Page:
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Neanderthals were killed by love, not war

Neanderthals were killed by love not war

Even 40 thousand years ago, two types of people lived in Europe, from one of which now only bones remain

(ORDO NEWS) — When we imagine Neanderthal interactions with our early human ancestors, we usually think of aggressive skirmishes and hunting competition.

However, now scientists have found that the two types of people interacted for at least 200 thousand years – this is too long a period for active hostilities, but sufficient for the gradual “dissolution” of one species into another.

Today, about two percent of the genome of people living outside Africa came to us from Neanderthals , the second kind of people who roamed the expanses of Eurasia 40,000 years ago.

However, if primitive people interbred with Neanderthals, then the process of gene exchange went both ways – and what effect did it have on the Neanderthals themselves?

The ancestors of Neanderthal and modern humans separated about 600,000 years ago: while some moved north into the cooler regions of Europe and Asia, the predecessors of the current Homo sapiens remained in Africa for a long time.

The mass exodus of modern humans to Europe began only about 70,000 years ago, but in recent years, evidence has accumulated that individual travelers left their home continent before.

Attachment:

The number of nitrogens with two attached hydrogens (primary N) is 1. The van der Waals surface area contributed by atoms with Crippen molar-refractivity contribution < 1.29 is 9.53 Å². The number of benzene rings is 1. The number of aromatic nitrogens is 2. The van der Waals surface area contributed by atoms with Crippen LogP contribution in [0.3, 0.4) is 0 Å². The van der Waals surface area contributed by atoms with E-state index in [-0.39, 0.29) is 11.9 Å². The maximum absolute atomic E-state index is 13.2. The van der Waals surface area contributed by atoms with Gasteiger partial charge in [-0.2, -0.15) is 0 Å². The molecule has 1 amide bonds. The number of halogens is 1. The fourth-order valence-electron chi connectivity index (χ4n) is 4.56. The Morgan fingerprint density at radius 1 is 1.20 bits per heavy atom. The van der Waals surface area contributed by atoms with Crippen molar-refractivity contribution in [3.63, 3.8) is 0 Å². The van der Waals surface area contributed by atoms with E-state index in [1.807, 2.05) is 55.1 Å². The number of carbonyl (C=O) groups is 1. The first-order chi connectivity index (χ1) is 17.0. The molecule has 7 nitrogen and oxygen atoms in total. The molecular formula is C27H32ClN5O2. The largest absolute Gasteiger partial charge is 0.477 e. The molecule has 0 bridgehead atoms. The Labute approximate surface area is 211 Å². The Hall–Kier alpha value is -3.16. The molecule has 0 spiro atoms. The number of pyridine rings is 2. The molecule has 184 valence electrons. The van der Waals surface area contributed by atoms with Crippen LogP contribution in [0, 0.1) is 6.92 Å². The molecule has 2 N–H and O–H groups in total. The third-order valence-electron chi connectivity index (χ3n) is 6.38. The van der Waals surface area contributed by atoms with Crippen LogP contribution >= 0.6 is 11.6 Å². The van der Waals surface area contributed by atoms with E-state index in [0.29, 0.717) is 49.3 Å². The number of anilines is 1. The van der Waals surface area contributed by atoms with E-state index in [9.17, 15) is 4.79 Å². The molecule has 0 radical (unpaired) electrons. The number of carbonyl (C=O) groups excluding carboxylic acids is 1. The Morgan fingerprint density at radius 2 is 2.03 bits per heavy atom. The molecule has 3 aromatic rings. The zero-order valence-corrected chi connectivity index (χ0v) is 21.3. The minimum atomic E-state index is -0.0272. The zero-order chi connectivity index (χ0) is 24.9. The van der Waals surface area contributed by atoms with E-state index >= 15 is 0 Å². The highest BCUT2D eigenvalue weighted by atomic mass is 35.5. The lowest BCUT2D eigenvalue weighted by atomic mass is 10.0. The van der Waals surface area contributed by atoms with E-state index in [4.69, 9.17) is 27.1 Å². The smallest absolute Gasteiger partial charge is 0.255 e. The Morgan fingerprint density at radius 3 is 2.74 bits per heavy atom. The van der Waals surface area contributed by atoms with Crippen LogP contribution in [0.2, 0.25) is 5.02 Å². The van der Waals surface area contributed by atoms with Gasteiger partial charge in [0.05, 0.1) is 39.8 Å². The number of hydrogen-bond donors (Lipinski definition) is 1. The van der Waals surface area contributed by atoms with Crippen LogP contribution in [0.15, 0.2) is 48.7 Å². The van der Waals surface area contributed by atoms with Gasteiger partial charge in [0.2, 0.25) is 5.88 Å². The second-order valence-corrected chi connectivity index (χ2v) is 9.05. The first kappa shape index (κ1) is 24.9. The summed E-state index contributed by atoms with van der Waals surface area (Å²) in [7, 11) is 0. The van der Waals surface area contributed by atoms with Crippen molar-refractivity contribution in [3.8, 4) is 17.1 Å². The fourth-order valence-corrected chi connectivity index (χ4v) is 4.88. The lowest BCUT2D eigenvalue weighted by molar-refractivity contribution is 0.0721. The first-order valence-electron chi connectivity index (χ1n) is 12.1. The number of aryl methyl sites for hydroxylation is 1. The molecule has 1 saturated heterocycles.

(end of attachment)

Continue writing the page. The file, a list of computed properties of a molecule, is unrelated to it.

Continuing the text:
The first clashes between Homo sapiens and Neanderthals began 250,000 years ago, after which, for at least 200,000 years ago, the two species of people somehow got along on the same territory.

Judging by the presence of Neanderthal DNA in modern people, these contacts were not always absolutely aggressive: as a result of some of them, hybrid children appeared that contributed to the modern human genome.

Curiously, although Neanderthal genes are present in the nuclear DNA of modern humans, scientists have not been able to detect them in mitochondrial DNA, which is inherited almost exclusively through the female line.

In other words, most likely there were no Neanderthal mothers among our ancestors, or the children from such unions for some reason did not give offspring.

Since no Homo sapiens genes have been identified in the 32 Neanderthal genomes sequenced to date , scientists are leaning towards the second option, although the sample is too small to draw firm conclusions.

In any case, interbreeding with another human species and producing infertile hybrids may have had a devastating effect on the few populations of the last Neanderthals.

Scientists hope that in the future, new genomes of our extinct relatives will be sequenced and this will allow us to accurately determine the nature of their relationship with Homo sapiens .


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